The Irish Cancer Society lecture was given this year by Professor Clotilde Théry from the Institut Curie in Paris. Professor Théry gave a very interesting talk on the diverse types of extracellular vesicles that exist in cancer and also spoke briefly about her experiences in the creation of a society and journal specifically for extracellular vesicles. The poster sessions also took place on Thursday evening, with a number of posters presented by ARC students.

The Friday morning session began with short presentations of selected proffered papers. These proffered papers covered a wide variety of topics including the IGF-1 signalling pathway in breast cancer, JAM-A inhibition in ductal carcinoma in situ, a technical paper dealing with the detection of EGFR mutations in lung cancer, p53 in colorectal cancer, the role of metformin and the immune system in obese individuals at higher risk for cancer before finishing with a presentation that was relevant to the previous evening’s talk about extra-cellular miRNAs in neuroblastoma.

The Friday mid-morning session covered cellular stress and cancer and started off with a talk from ARC’s Dr Susan Logue detailing her work with the IRE1 inhibitor MKC8866 in triple-negative breast cancer. This was followed by a talk from ARC collaborator Dr Eric Chevet from INSERM U1242 in the Université de Rennes 1 focussing on his work on IRE1 in glioblastoma. The session ended with a talk from Professor Tony Letai from Harvard Medical School which covered how BH3 profiling and the information it gives about apoptosis could be integrated into clinical treatment.

The second half of Friday was sub-divided into different sessions.

  • The first session entitled ‘Emerging techniques in biomarker discovery, drug development and patient stratification’ Dr. Darran O’ Connor (RSCI) discussed what we can learn from case-studies describing different medical anomalies in the era of genomics, and how these findings could influence clinical implications.
  • Professor Paraic Kenny (Kabara Cancer Institutie, WI, USA) discussed precision oncology approaches in breast cancer, where next-generation sequencing can be implemented to determine the best treatment approaches.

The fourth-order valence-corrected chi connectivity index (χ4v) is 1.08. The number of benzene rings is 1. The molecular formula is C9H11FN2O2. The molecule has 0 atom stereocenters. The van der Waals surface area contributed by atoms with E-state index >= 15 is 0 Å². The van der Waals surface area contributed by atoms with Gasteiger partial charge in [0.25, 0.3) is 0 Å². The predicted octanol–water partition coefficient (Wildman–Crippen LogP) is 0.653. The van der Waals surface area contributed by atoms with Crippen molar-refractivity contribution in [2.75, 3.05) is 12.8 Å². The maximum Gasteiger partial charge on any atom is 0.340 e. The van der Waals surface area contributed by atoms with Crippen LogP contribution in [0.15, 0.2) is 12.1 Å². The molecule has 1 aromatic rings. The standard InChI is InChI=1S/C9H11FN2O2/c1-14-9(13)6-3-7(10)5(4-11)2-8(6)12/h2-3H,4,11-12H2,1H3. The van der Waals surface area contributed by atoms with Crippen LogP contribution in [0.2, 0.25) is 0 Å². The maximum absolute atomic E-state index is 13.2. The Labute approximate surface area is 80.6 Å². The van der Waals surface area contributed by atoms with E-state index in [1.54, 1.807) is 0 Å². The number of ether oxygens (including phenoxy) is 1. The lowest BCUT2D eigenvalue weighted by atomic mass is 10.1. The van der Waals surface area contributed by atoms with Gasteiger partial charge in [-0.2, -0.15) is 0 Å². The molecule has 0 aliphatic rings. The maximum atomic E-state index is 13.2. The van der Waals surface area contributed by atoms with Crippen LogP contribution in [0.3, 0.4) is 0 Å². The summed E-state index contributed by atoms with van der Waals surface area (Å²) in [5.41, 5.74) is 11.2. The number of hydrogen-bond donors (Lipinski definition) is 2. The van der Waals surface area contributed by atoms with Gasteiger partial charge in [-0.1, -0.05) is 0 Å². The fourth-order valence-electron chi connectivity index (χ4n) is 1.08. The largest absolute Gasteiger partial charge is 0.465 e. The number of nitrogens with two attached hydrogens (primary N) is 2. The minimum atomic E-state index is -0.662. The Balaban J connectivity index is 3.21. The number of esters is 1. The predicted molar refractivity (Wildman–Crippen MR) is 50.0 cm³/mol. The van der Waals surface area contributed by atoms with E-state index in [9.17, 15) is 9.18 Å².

• Anant Madabhushi (Care Western Reserve University, OH, USA) discussed the prognostic and predictive radiomics and pathomics and the implications in precision medicine. Computational Imaging and Personalised Diagnostics (CCIPD) developed at Western Reserve University has been used to capture intra-tumoural heterogeneity and modelling tumours. Dr. Madabhushi further discussed how these approaches can be used to predict disease outcome, progression and reoccurrence.

After the coffee break, the EACR Young Scientist Awardees, Naoise Synott and Martin Barr discussed their work.

  • Naoise spoke about TP53 mutation in TNBC, TP53 is present in more than 80% of TNBCs. When TP53-mutated TNBC cells are treated with PK11007, their cell proliferation is inhibited, apoptosis occurs, and this highlights a new approach for the treatment of TNBC.
  • Martin spoke about targeting components of the DNA repair pathway in chemo-resistant lung cancer, in particular targeting XRCC6BP, a DNA repair gene. Used in combination with conventional chemotherapeutics, this could open a new therapeutic window.

The meeting concluded with the presentation of the IACR Cancer Researcher Medal to the family of the late, Professor Patrick G. Johnston in honour of his outstanding work in the field of cancer research.

The evening continued on with the Gala dinner and award presentations, followed by a ‘céilí’ to get people out and dancing!